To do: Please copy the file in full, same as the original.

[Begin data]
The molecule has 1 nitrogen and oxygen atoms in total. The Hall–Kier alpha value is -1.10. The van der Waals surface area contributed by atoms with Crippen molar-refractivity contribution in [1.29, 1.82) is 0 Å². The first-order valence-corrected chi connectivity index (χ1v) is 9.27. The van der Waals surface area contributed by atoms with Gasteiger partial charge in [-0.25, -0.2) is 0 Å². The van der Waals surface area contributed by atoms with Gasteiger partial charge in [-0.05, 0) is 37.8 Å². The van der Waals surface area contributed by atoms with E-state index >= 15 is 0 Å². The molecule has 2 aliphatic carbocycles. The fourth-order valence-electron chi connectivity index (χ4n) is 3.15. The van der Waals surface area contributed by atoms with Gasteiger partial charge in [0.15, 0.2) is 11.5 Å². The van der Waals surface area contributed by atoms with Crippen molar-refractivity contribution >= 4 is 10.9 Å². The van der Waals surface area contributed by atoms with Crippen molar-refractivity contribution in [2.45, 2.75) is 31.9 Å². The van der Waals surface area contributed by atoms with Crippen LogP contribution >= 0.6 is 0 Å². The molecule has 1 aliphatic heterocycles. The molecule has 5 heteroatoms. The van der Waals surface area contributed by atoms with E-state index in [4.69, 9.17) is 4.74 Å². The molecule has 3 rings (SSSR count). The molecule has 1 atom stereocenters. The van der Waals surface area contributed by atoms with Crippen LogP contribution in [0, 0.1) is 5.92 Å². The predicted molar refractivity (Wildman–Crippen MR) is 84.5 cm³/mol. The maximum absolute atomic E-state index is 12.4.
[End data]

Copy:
The molecule has 1 nitrogen and oxygen atoms in total. The Hall–Kier alpha value is -1.10. The van der Waals surface area contributed by atoms with Crippen molar-refractivity contribution in [1.29, 1.82) is 0 Å². The first-order valence-corrected chi connectivity index (χ1v) is 9.27. The van der Waals surface area contributed by atoms with Gasteiger partial charge in [-0.25, -0.2) is 0 Å². The van der Waals surface area contributed by atoms with Gasteiger partial charge in [-0.05, 0) is 37.8 Å². The van der Waals surface area contributed by atoms with E-state index >= 15 is 0 Å². The molecule has 2 aliphatic carbocycles. The fourth-order valence-electron chi connectivity index (χ4n) is 3.15. The van der Waals surface area contributed by atoms with Gasteiger partial charge in [0.15, 0.2) is 11.5 Å². The van der Waals surface area contributed by atoms with Crippen molar-refractivity contribution >= 4 is 10.9 Å². The van der Waals surface area contributed by atoms with Crippen molar-refractivity contribution in [2.45, 2.75) is 31.9 Å². The van der Waals surface area contributed by atoms with Crippen LogP contribution >= 0.6 is 0 Å². The molecule has 1 aliphatic heterocycles. The molecule has 5 heteroatoms. The van der Waals surface area contributed by atoms with E-state index in [4.69, 9.17) is 4.74 Å². The molecule has 3 rings (SSSR count). The molecule has 1 atom stereocenters. The van der Waals surface area contributed by atoms with Crippen LogP contribution in [0, 0.1) is 5.92 Å². The predicted molar refractivity (Wildman–Crippen MR) is 84.5 cm³/mol. The maximum absolute atomic E-state index is 12.4.